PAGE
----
We’re Looking for a Few Bad Apples
It is far from clear that the Abu Ghaib excesses were exceptions, but the appeal of the “99% of the [cops, prison guards, soldiers, journalists, CEOs, stock brokers, lawyers, doctors, scientists…] are decent people” dodge is apparently irresistible and not just to the defenders of the administration. Nobody wants to suggest that all or most American soldiers are keen to abuse human beings or even that they are willing to go along with such doings, though, truth told, nobody knows how widespread the practices were. The appeal of the exonerating argument doesn’t depend on its factual basis—it usually has none—but in our reluctance to entertain the possibility that the exception may turn out to be, to an uncomfortable degree, the rule. It doesn’t bother me so much that this rhetoric may help malefactors get off the hook, if that’s indeed what’s going on. The trouble with the exception business is that it gives us an excuse for not looking at the rule itself because all the trouble is supposed to arise because of the aberrations of individuals.
Abu Ghraib nestles in the heart of a whole series of concentric circles. It is embedded in a much wider pattern of abusive practices that took place elsewhere in Iraq, Afghanistan, and Cuba. It was made possible by a systematic hijacking of the existing military and civilian intelligence systems by ideologists. Legions of administration lawyers and public relations professionals, aided by the usual crew of fellow travelers in the commercial press, worked for a long time to weaken legal barriers against the torture of prisoners by figuring ways around the Geneva conventions. With considerable prescience, if not premeditation, these same people denied the jurisdiction of the World Court over Americans and resurrected the vicious sophistry, originally invented to manage inconvenient Haitians, that we could do whatever we want in Guantanamo because it isn’t our territory. These maneuvers were themselves part of a larger program, the promotion of a theory of American exceptionalism that provided an off-the-rack excuse suitable for any occasion. Since we know a priori that our intentions are benevolent and indeed sanctioned by a patriotic Jesus dedicated to our version of Truth, Justice, and the American Way, we can break any rule with impunity. Why reserve the Teleological Suspension of the Ethical for special occasions?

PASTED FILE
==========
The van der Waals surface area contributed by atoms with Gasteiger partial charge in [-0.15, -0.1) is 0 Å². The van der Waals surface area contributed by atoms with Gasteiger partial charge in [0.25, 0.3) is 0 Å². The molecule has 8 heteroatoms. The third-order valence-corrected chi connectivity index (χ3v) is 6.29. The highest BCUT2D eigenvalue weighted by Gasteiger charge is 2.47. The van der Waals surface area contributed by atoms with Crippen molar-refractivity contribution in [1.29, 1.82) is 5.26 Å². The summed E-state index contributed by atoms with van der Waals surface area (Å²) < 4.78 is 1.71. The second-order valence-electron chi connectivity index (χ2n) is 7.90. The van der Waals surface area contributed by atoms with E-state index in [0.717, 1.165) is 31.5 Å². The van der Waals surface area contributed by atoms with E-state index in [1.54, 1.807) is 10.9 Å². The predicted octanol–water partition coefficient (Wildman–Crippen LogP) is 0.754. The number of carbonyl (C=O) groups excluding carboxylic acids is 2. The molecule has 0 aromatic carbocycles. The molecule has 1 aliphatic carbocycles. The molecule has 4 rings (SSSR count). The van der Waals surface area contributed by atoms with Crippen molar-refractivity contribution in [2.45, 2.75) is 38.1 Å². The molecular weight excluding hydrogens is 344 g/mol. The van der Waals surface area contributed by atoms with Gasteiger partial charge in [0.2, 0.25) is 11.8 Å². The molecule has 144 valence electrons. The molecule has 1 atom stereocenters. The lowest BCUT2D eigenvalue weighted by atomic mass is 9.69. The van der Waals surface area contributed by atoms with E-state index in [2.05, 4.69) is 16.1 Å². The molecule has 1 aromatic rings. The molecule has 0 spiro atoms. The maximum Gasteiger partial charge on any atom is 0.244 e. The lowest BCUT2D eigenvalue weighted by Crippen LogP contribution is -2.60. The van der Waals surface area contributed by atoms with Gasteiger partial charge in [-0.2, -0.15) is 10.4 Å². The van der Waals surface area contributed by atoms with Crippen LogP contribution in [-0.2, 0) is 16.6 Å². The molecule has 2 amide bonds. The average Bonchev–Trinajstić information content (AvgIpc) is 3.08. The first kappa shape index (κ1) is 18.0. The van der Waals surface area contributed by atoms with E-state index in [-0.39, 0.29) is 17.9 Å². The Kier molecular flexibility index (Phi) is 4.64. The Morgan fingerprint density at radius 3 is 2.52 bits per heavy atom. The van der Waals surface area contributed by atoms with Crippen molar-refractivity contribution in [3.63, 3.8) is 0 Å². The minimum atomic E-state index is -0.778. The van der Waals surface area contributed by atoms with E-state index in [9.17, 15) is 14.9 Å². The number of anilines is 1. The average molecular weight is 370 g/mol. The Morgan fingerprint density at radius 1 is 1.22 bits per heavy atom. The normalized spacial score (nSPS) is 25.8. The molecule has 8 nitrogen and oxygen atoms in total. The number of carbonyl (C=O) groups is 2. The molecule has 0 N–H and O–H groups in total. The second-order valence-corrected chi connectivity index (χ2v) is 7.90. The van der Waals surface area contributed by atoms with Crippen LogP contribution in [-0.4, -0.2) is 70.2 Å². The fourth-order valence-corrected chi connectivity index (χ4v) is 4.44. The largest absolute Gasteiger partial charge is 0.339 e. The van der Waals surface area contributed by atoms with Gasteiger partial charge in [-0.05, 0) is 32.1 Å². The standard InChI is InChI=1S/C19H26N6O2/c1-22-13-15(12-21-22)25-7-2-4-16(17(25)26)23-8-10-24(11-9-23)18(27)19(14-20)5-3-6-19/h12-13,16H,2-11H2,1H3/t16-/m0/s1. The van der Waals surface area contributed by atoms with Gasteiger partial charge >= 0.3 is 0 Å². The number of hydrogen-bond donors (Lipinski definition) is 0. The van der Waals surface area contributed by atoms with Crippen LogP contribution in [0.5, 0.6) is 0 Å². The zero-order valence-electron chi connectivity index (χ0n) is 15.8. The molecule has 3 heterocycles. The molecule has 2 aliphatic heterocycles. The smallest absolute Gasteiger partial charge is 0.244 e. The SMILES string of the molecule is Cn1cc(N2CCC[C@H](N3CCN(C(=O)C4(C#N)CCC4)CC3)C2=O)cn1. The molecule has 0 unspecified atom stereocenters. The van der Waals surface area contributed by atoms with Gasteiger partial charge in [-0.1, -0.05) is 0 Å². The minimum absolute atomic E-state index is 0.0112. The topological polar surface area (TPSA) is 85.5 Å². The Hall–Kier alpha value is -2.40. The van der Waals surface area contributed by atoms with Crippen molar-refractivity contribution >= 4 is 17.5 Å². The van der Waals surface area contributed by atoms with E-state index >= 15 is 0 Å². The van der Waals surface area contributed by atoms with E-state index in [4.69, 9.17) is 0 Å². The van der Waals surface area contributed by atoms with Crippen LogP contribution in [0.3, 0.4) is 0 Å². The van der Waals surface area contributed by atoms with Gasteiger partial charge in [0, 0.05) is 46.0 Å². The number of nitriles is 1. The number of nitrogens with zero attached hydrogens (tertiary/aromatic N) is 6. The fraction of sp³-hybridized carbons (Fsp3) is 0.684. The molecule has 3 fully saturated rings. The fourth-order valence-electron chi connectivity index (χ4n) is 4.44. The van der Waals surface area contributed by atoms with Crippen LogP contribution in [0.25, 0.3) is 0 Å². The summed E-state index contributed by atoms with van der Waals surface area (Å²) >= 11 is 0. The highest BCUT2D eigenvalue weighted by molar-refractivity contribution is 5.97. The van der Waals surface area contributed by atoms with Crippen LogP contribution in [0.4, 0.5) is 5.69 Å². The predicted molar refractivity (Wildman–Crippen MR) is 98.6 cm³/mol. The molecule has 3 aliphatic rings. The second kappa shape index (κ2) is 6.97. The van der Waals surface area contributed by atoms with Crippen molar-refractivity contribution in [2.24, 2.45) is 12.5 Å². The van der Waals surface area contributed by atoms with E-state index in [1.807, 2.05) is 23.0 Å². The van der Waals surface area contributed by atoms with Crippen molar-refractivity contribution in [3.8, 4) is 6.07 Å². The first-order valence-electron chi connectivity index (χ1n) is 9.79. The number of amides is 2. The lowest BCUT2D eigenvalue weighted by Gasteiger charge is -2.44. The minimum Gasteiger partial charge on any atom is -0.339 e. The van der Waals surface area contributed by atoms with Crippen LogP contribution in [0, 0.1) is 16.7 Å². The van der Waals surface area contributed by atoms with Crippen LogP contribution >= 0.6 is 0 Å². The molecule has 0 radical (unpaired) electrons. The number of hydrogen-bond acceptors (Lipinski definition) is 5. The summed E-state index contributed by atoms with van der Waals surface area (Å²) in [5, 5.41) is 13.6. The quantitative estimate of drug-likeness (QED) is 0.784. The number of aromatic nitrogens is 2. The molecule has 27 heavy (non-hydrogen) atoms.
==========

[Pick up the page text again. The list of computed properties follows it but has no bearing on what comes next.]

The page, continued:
Rush Limbaugh famously asserted that the Abu Ghraib abuses were little worse than fraternity hazing. That’s absurd, of course, especially since it is likely that the guards murdered some of the prisoners, but it is true that it could have been much worse. My concern is that this episode is merely a segment of a longer trajectory. It belongs to a process of moral coarsening that has been going on for some time and may continue in the future despite brief interruptions. Some time ago, presumably out of fear, we Americans started to get cruel. As part of that process, we not only filled our prisons with millions but we rewarded politicians who made the prisons more terrible—the exception that is Abu Ghraib is arguable far less horrible than the daily routine of Pelican Bay.